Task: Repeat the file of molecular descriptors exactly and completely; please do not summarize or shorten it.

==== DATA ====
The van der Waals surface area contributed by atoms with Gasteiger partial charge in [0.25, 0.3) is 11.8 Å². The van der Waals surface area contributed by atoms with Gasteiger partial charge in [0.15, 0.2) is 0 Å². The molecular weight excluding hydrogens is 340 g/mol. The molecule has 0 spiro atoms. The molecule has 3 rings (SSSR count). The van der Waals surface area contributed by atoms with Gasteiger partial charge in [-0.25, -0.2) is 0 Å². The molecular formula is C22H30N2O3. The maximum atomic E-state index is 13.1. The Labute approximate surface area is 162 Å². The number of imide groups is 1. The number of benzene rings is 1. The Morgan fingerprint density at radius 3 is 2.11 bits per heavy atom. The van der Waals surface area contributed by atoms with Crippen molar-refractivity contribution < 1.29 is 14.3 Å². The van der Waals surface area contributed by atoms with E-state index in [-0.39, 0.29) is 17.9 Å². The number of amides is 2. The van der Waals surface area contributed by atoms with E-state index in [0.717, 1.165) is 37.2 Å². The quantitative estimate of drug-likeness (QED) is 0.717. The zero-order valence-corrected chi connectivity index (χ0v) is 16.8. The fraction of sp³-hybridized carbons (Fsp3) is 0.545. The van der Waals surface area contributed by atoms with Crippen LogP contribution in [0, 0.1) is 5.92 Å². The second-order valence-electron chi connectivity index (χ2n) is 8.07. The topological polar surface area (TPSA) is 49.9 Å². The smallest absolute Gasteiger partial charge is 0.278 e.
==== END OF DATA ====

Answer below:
The van der Waals surface area contributed by atoms with Gasteiger partial charge in [0.25, 0.3) is 11.8 Å². The van der Waals surface area contributed by atoms with Gasteiger partial charge in [0.15, 0.2) is 0 Å². The molecular weight excluding hydrogens is 340 g/mol. The molecule has 0 spiro atoms. The molecule has 3 rings (SSSR count). The van der Waals surface area contributed by atoms with Gasteiger partial charge in [-0.25, -0.2) is 0 Å². The molecular formula is C22H30N2O3. The maximum atomic E-state index is 13.1. The Labute approximate surface area is 162 Å². The number of imide groups is 1. The number of benzene rings is 1. The Morgan fingerprint density at radius 3 is 2.11 bits per heavy atom. The van der Waals surface area contributed by atoms with Crippen molar-refractivity contribution < 1.29 is 14.3 Å². The van der Waals surface area contributed by atoms with E-state index in [-0.39, 0.29) is 17.9 Å². The number of amides is 2. The van der Waals surface area contributed by atoms with E-state index in [0.717, 1.165) is 37.2 Å². The quantitative estimate of drug-likeness (QED) is 0.717. The zero-order valence-corrected chi connectivity index (χ0v) is 16.8. The fraction of sp³-hybridized carbons (Fsp3) is 0.545. The van der Waals surface area contributed by atoms with Crippen LogP contribution in [0, 0.1) is 5.92 Å². The second-order valence-electron chi connectivity index (χ2n) is 8.07. The topological polar surface area (TPSA) is 49.9 Å². The smallest absolute Gasteiger partial charge is 0.278 e.